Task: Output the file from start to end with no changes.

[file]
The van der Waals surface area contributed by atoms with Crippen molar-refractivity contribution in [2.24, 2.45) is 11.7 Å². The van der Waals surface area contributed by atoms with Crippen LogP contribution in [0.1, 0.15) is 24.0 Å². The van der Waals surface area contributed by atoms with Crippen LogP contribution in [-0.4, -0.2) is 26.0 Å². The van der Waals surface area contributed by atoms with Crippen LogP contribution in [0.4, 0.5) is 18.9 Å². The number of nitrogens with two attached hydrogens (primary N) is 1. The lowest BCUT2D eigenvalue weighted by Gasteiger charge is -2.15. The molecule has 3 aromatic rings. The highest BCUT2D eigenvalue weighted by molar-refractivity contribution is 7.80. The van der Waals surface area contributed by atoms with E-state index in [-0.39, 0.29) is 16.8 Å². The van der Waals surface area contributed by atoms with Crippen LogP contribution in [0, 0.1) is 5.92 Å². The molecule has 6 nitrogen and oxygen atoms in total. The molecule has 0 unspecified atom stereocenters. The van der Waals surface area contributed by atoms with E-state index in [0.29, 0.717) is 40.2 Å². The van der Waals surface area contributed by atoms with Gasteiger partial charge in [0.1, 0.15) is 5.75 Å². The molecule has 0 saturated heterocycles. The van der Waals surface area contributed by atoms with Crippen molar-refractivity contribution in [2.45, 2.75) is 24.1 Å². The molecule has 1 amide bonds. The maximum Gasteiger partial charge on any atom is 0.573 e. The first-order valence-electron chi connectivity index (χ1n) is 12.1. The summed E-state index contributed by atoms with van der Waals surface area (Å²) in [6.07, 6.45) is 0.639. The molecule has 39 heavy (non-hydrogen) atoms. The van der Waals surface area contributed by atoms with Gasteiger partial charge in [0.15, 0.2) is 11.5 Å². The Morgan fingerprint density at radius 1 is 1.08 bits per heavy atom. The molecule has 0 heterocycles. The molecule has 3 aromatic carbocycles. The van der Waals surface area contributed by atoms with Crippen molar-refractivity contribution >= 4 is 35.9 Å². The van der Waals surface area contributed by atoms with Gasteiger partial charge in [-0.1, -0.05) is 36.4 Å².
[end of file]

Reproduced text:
The van der Waals surface area contributed by atoms with Crippen molar-refractivity contribution in [2.24, 2.45) is 11.7 Å². The van der Waals surface area contributed by atoms with Crippen LogP contribution in [0.1, 0.15) is 24.0 Å². The van der Waals surface area contributed by atoms with Crippen LogP contribution in [-0.4, -0.2) is 26.0 Å². The van der Waals surface area contributed by atoms with Crippen LogP contribution in [0.4, 0.5) is 18.9 Å². The number of nitrogens with two attached hydrogens (primary N) is 1. The lowest BCUT2D eigenvalue weighted by Gasteiger charge is -2.15. The molecule has 3 aromatic rings. The highest BCUT2D eigenvalue weighted by molar-refractivity contribution is 7.80. The van der Waals surface area contributed by atoms with E-state index in [-0.39, 0.29) is 16.8 Å². The van der Waals surface area contributed by atoms with Crippen LogP contribution in [0, 0.1) is 5.92 Å². The molecule has 6 nitrogen and oxygen atoms in total. The molecule has 0 unspecified atom stereocenters. The van der Waals surface area contributed by atoms with E-state index in [0.29, 0.717) is 40.2 Å². The van der Waals surface area contributed by atoms with Gasteiger partial charge in [0.1, 0.15) is 5.75 Å². The molecule has 0 saturated heterocycles. The van der Waals surface area contributed by atoms with Crippen molar-refractivity contribution in [2.45, 2.75) is 24.1 Å². The molecule has 1 amide bonds. The maximum Gasteiger partial charge on any atom is 0.573 e. The first-order valence-electron chi connectivity index (χ1n) is 12.1. The summed E-state index contributed by atoms with van der Waals surface area (Å²) in [6.07, 6.45) is 0.639. The molecule has 39 heavy (non-hydrogen) atoms. The van der Waals surface area contributed by atoms with Gasteiger partial charge in [0.15, 0.2) is 11.5 Å². The Morgan fingerprint density at radius 1 is 1.08 bits per heavy atom. The molecule has 0 heterocycles. The molecule has 3 aromatic carbocycles. The van der Waals surface area contributed by atoms with Crippen molar-refractivity contribution >= 4 is 35.9 Å². The van der Waals surface area contributed by atoms with Gasteiger partial charge in [-0.1, -0.05) is 36.4 Å².